recognisable forms (e.g. shapes made from
nets or solid materials).
• Include texture that conveys feelings,
expression or movement.
• Use clay and other mouldable materials.
• Add materials to provide interesting detail.

• Show life-like qualities and real-life proportions or, if more abstract, provoke different interpretations.
• Use tools to carve and add shapes, texture and pattern.
• Combine visual and tactile qualities.
• Use frameworks (such as wire or moulds) to provide stability and form.

Master Techniques: Drawing

• Draw lines of different sizes and thickness.

• Colour (own work) neatly following the lines.

• Show pattern and texture by adding dots and lines.

• Show different tones by using coloured pencils

• Use different hardness’s of pencils to show line, tone and texture.

• Annotate sketches to explain and elaborate ideas.

• Sketch lightly (no need to use a rubber to correct mistakes).

• Use shading to show light and shadow.

• Use hatching and cross hatching to show tone and texture.


• Use a variety of techniques to add interesting effects (e.g. reflections, shadows, direction of sunlight).

• Use a choice of techniques to depict movement, perspective, shadows and reflection.

• Choose a style of drawing suitable for the work (e.g. realistic or impressionistic).

• Use lines to represent movement.



Master Techniques: Print

• Use repeating or overlapping shapes.

• Mimic print from the environment (e.g. wallpapers).

• Use objects to create prints (e.g. fruit, vegetables or sponges).

• Press, roll, rub and stamp to make prints.


• Use layers of two or more colours.

• Replicate patterns observed in natural or built environments. 

• Make printing blocks (e.g. from coiled string glued to a block).

• Make precise repeating patterns.



• Build up layers of colours.

• Create an accurate pattern, showing fine detail.

• Use a range of visual elements to reflect the purpose of the work.



Master Techniques: Textiles

• Use weaving to create a pattern.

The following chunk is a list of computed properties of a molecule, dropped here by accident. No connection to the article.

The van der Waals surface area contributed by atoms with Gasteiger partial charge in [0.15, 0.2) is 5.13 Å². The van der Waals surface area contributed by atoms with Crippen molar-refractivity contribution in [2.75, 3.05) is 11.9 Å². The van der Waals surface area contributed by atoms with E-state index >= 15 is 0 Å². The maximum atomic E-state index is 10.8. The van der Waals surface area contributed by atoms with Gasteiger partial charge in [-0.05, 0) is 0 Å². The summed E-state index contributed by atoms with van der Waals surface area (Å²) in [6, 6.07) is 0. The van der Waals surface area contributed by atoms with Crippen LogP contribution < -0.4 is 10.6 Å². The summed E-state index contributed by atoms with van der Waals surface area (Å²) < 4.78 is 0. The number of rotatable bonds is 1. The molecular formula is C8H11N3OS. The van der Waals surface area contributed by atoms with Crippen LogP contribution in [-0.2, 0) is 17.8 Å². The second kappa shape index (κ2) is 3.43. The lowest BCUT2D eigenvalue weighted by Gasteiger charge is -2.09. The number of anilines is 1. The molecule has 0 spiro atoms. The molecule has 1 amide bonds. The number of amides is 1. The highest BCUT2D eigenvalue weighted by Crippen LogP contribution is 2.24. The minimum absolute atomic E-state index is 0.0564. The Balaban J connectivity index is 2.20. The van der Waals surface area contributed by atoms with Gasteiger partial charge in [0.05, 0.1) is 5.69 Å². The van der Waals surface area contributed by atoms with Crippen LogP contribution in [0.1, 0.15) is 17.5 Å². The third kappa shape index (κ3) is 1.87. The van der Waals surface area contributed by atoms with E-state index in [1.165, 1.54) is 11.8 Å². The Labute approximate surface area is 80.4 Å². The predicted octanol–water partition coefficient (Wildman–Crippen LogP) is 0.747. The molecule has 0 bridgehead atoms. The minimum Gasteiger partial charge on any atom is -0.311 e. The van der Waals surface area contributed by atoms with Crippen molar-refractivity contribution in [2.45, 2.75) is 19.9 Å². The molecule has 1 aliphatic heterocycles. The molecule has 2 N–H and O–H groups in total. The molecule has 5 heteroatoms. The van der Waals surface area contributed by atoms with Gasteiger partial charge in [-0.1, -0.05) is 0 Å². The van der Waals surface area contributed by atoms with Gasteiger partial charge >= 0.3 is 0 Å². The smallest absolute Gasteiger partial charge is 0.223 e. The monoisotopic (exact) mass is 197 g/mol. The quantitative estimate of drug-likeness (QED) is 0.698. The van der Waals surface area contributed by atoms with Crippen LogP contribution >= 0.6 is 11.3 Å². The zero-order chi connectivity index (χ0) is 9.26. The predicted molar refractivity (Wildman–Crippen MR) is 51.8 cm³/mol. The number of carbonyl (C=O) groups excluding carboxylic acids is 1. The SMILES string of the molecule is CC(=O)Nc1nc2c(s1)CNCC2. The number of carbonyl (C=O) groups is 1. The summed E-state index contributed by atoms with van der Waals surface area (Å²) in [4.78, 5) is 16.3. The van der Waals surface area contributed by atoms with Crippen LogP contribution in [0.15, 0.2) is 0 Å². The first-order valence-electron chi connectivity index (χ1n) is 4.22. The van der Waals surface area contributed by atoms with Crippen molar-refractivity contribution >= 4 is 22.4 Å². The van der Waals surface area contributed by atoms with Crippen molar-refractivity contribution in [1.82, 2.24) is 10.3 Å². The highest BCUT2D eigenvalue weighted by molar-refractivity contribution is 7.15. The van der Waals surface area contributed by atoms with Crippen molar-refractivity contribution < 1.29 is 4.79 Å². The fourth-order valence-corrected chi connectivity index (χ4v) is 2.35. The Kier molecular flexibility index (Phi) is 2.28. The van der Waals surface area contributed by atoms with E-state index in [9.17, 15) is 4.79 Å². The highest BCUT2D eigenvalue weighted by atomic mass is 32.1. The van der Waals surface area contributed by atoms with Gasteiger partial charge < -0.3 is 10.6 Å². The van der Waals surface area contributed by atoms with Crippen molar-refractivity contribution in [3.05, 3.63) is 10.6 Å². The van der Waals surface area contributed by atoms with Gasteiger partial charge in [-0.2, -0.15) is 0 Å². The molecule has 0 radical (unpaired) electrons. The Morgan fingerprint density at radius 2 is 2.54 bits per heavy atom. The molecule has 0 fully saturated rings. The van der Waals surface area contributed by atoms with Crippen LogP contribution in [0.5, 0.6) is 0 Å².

• Join materials using glue and/or a stitch.

• Use plaiting.

• Use dip dye techniques


• Shape and stitch materials.

• Use basic cross-stitch and back stitch.

• Colour fabric.

• Create weavings.

• Quilt, pad and gather fabric.



• Show precision in techniques.

• Choose from a range of stitching techniques.

• Combine previously learned techniques to create pieces.



Master Techniques: Digital Media

• Use a wide range of tools to create different textures, lines, tones, colours and shapes.

• Create images, video and sound recordings and explain why they were created.

• Enhance digital media by editing (including sound, video, animation, still images and installations).

Take inspiration from the greats

• Describe the work of notable artists, artisans and designers.
• Use some of the ideas of artists studied to create pieces

• Replicate some of the techniques used by notable artists, artisans and designers.
• Create original pieces that are influenced by studies of others.

• Give details (including own sketches) about the style of some notable artists, artisans and designers.
• Show how the work of those studied was influential in both society and to other artists.
• Create original pieces that show a range of influences and styles.


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Being a designer at Westcliff Primary Academy


Design Technology

Design and Technology provides our children with an opportunity to tackle problems of a practical nature.  The cross-curricular nature of Design and Technology offers a setting for the children to apply knowledge and skills from a number of other subjects including art, language, maths and science. Skills are developed using tools and machines in designing and making artefacts and food products with an emphasis on healthy living. Working with a variety of materials aims to help children learn important life skills. Children learn independently and in groups, learning to co-operate, plan, design and make and evaluate their work. They learn to make their own decisions with help and encouragement.